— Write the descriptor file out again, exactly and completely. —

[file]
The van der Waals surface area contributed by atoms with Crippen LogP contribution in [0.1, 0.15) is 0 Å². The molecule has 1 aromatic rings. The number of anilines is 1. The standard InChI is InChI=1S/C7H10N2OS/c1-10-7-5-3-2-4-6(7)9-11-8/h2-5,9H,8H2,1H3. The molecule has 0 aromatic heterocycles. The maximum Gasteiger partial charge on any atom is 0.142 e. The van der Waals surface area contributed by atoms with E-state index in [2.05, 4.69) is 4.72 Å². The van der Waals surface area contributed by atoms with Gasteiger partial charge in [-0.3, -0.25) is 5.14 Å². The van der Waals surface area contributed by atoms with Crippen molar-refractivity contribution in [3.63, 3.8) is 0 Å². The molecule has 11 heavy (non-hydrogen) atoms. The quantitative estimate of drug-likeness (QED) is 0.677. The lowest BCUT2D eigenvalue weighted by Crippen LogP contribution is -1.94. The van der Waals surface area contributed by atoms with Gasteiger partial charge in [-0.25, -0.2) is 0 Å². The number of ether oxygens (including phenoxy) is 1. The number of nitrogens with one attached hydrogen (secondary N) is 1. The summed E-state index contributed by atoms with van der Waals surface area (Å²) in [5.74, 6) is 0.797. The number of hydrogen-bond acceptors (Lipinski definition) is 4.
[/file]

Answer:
The van der Waals surface area contributed by atoms with Crippen LogP contribution in [0.1, 0.15) is 0 Å². The molecule has 1 aromatic rings. The number of anilines is 1. The standard InChI is InChI=1S/C7H10N2OS/c1-10-7-5-3-2-4-6(7)9-11-8/h2-5,9H,8H2,1H3. The molecule has 0 aromatic heterocycles. The maximum Gasteiger partial charge on any atom is 0.142 e. The van der Waals surface area contributed by atoms with E-state index in [2.05, 4.69) is 4.72 Å². The van der Waals surface area contributed by atoms with Gasteiger partial charge in [-0.3, -0.25) is 5.14 Å². The van der Waals surface area contributed by atoms with Crippen molar-refractivity contribution in [3.63, 3.8) is 0 Å². The molecule has 11 heavy (non-hydrogen) atoms. The quantitative estimate of drug-likeness (QED) is 0.677. The lowest BCUT2D eigenvalue weighted by Crippen LogP contribution is -1.94. The van der Waals surface area contributed by atoms with Gasteiger partial charge in [-0.25, -0.2) is 0 Å². The number of ether oxygens (including phenoxy) is 1. The number of nitrogens with one attached hydrogen (secondary N) is 1. The summed E-state index contributed by atoms with van der Waals surface area (Å²) in [5.74, 6) is 0.797. The number of hydrogen-bond acceptors (Lipinski definition) is 4.